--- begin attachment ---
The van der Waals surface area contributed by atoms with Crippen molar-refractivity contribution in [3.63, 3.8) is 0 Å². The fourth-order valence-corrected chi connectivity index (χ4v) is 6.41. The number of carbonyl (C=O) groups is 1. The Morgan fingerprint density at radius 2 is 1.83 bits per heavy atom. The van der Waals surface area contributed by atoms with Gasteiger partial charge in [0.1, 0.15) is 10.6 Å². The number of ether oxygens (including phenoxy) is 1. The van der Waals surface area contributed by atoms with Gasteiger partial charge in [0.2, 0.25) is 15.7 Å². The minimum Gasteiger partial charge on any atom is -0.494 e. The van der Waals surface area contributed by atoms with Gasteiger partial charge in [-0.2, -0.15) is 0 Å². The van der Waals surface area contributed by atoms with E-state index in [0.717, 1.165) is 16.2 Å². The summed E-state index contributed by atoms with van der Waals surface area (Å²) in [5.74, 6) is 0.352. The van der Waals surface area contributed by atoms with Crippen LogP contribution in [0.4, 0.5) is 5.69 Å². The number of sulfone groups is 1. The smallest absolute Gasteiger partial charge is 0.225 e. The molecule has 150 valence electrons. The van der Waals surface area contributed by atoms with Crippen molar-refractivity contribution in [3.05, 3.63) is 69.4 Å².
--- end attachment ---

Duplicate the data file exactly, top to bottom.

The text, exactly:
The van der Waals surface area contributed by atoms with Crippen molar-refractivity contribution in [3.63, 3.8) is 0 Å². The fourth-order valence-corrected chi connectivity index (χ4v) is 6.41. The number of carbonyl (C=O) groups is 1. The Morgan fingerprint density at radius 2 is 1.83 bits per heavy atom. The van der Waals surface area contributed by atoms with Gasteiger partial charge in [0.1, 0.15) is 10.6 Å². The number of ether oxygens (including phenoxy) is 1. The van der Waals surface area contributed by atoms with Gasteiger partial charge in [0.2, 0.25) is 15.7 Å². The minimum Gasteiger partial charge on any atom is -0.494 e. The van der Waals surface area contributed by atoms with Gasteiger partial charge in [-0.2, -0.15) is 0 Å². The van der Waals surface area contributed by atoms with E-state index in [0.717, 1.165) is 16.2 Å². The summed E-state index contributed by atoms with van der Waals surface area (Å²) in [5.74, 6) is 0.352. The van der Waals surface area contributed by atoms with Crippen LogP contribution in [0.4, 0.5) is 5.69 Å². The number of sulfone groups is 1. The smallest absolute Gasteiger partial charge is 0.225 e. The molecule has 150 valence electrons. The van der Waals surface area contributed by atoms with Crippen molar-refractivity contribution in [3.05, 3.63) is 69.4 Å².